The Geometric paintings, 2013
In these new paintings I employ a more geometric shaping than in recent years.
The main thrust of these geometrical works offers the potential for pronounced spatial illusions. These moments of transition when the work suggests a pathway for innovation are inspiring and create the excitement and energy for me to discover more.
I have always been back and forth in my work between geometrically structured shapes as in my diamond shapes of the Early Crazing of the 1980s, and the organic shaping interpreting the natural paint flow and imagery in the Colour and Dimensional paintings of the early 1990s. The late 1990s saw a simplification in the Circularity paintings. The Glitter Paintings and New New Illusionism works of the late 1990s through the 2000s saw simplified shapes also. In the NNI paintings more cut outs and painted illusions appear within the large scale crazing.
In these new Geometric works the crazing , (my signature invention) is reintroduced with the smaller scale crazing of the 1980s and the angular stretcher re-emerges.
For the first time since the early 1970s I am starting the painting by setting the shape before I pour paint. I add bands or stripes collaged on to accentuate and create, with the outside shape, spatial illusions. I create my poured crazing within these boundaries and over paint and change surface levels by padding, as I have since the 1990s.
I used geometric cropping in my work in the 1980s to compose and tension the fields of crazing which had a tendency towards patterning. Now I am reversing this principle by creating the geometry before creating the painted crazed field. This concept comes from the observations I made last year while working on the India Suite (extra large) collages, where I was pouring in place large rectangular slabs. This approach, which was new, worked well and I liked the way the crazing related to the edge. I seized upon this way of painting, in pouring against a fixed edge, and I am exploring this approach in these new works.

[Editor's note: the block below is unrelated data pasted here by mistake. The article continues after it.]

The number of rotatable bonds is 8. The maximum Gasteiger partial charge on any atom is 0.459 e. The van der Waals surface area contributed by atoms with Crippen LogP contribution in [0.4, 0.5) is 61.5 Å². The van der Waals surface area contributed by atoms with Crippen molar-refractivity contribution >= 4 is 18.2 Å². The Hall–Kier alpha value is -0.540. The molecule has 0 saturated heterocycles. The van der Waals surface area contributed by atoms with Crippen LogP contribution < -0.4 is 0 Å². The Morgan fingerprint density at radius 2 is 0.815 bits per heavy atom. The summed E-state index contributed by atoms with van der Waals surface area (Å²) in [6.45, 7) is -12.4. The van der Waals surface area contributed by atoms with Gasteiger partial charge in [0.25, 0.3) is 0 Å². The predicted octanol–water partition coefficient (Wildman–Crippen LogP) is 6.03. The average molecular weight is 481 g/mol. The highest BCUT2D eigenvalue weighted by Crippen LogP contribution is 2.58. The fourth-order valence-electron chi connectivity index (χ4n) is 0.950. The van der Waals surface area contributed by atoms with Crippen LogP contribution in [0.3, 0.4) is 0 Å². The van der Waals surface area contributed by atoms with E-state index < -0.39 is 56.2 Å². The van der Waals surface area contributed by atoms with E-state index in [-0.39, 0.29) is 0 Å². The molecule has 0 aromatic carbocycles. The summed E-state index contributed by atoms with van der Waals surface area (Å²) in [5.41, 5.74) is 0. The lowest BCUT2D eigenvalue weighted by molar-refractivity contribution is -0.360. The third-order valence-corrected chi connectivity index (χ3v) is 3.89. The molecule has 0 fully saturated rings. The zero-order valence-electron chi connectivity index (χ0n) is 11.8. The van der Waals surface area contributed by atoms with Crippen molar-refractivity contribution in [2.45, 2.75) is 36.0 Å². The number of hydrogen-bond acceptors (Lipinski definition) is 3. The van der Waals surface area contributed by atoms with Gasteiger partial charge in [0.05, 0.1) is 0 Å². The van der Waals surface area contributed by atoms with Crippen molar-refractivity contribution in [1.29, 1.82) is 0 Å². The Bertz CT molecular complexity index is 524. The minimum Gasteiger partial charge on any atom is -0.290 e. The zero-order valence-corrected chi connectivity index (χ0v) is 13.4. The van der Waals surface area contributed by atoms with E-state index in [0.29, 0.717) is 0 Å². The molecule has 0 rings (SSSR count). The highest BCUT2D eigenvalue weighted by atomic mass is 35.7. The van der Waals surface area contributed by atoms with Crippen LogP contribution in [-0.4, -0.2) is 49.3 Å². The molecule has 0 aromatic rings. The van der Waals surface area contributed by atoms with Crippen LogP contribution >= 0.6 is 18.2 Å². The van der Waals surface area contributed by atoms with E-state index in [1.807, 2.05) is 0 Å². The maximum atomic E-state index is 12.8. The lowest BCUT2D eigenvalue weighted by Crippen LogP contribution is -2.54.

No matter what I compose, I respond to whatever occurs in the resulting pours during drying and when dry. I have considerable experience in what I can achieve, but the excitement in the way I paint is always that the crazing formations offer unique characteristics. No matter how much I plan, hypothesize and imagine the outcome of my pourings, they always offer an element of surprise. The vocabulary of surface manipulation that I have developed allows me the flexibility I need to unify whatever the work poses to be resolved. I paint in or out, editing the crazed formation, I use the unpainted edges, I infill with padding, I cut out, and collage, whatever is needed to resolve the works potential. I have no rules and rely on trial and error and my eye to judge what remains good.
This geometrical transition began in 2008 but was not followed up on as I became involved in making collages and did not paint many canvases or finish those works. In the summer of 2010 I went to Denizli, Turkey to an artists workshop where I made a suite of lino prints in which I began to explore geometric contours. Most of 2011 and 2012 was spent on making collages so it is only now that I am returning fully to painting and pursuing this new direction. More to come.